All who set a sail, cast a hook or take a dip have a keen interest in the water level, and the regular ebb and flow of the tides. At most places the tidal variations are semidiurnal, with high and low water twice each day. In the simplest model of ocean tides – the equilibrium theory – the envelope of water surrounding the Earth has two bulges, one towards the moon and one on the opposite side of the Earth. Each point passes under the two bulges, giving high water twice as the Earth rotates once a day. But why are there two oceanic bulges?
The gravitational pull of the moon varies with distance, being weaker at points farther away. At the point on Earth directly under the moon the pull is strongest, causing the water to bulge up. At the opposite point, the pull is weakest, allowing the water to “bulge away” from the moon. This is simplistic, but it is true that the difference between lunar gravitation on opposite sides of the Earth is the actual reason for the tidal influence of the moon.
The link between the tides and the phase of the moon was known for many centuries, but the mechanism for this remained obscure
The sun also exerts a pull on the oceans, weaker than the moon, sometimes reinforcing it and sometimes counteracting it. This is the reason for the variation of tidal range between spring and neap tides over a lunar month. Variations in the lunar and solar distances, and the angle of the Earth’s axis are also important factors.
The link between the tides and the phase of the moon was known for many centuries, but the mechanism for this remained obscure. Was it through heat or moonlight or via the atmosphere or through some strange magnetic force? In 1687 Newton published his Principia, containing the laws of motion and the law of universal gravitation. With these laws, Newton accounted for Kepler's observed planetary motions and also gave an explanation of the ocean tides.
The equilibrium theory of tides is a reasonable first approximation, but it is quite inadequate to explain many observed characteristics of tidal variations. For example, while a semidiurnal pattern is found in most places, there are locations where there is high water just once per day. Moreover, computations indicate that the combined effects of the lunar and solar forces can raise the water levels by about 45cm, yet the tidal range is often several metres, so there must be other important factors.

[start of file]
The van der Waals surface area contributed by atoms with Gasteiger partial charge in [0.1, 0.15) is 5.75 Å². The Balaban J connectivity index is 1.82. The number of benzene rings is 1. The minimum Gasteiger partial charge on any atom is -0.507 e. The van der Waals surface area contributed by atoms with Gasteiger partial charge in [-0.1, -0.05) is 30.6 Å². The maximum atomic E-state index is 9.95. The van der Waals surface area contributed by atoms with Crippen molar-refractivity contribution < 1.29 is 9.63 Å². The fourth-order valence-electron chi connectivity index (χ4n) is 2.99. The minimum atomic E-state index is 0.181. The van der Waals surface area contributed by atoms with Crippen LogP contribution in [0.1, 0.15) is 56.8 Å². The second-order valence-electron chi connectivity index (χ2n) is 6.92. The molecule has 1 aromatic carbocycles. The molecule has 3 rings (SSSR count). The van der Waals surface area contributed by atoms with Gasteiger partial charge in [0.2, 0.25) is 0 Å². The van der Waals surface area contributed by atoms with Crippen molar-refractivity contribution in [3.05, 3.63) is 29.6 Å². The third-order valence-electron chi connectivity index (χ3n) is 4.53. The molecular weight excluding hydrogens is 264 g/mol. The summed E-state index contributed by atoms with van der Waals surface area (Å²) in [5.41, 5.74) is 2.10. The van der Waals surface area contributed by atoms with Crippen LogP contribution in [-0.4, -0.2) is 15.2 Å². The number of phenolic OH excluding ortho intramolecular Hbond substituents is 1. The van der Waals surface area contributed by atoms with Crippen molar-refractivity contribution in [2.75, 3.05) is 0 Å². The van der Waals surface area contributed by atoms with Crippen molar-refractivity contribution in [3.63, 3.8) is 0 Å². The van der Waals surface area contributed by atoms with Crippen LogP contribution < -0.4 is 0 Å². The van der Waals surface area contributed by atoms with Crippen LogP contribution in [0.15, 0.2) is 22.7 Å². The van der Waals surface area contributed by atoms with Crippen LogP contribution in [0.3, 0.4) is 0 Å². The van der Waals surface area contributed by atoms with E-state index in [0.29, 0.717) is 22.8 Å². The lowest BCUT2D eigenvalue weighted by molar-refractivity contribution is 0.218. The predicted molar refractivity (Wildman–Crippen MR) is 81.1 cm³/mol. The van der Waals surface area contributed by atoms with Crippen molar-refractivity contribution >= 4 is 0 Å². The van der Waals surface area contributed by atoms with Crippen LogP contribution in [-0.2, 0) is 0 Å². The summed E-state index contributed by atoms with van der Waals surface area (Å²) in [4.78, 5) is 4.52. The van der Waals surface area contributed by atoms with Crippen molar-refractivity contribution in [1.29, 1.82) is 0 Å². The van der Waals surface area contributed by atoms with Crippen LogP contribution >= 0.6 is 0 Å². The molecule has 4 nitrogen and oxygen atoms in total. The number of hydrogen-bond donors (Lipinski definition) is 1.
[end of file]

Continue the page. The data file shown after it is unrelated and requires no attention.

After Newton came Laplace – the Newton of France – who replaced the equilibrium theory by a dynamic theory of tides, giving a much more precise description of the tidal motions. Later, Belfast-born William Thomson (Lord Kelvin) developed the science by constructing the harmonic theory of tides. This represents the water level as a sum of distinct sinusoidal or wave-like components, each having a different scale and speed. The harmonic theory allows for the astronomical forces of the moon and sun and also local effects like sea-bed topography and coastal geography.
Kelvin used his theory to determine the amplitudes and periods of the main harmonic components. He then devised a method of predicting tides by constructing a machine – an analogue computer – to calculate the components at future times and add them together to get a graph of the water level up to a year ahead. Thus, accurate tide tables could be produced for a large number of ports throughout the world.
Today there are software packages (and apps) available for analysing tidal records to determine parameters for a given location (harmonic analysis) and use them to make tidal predictions (harmonic synthesis). They use methods similar to those underlying the marvellous tide prediction machines, but many more components are included and the results are computed at lightning speed.
Peter Lynch is emeritus professor at UCD school of mathematics and statistics – He blogs at thatsmaths.com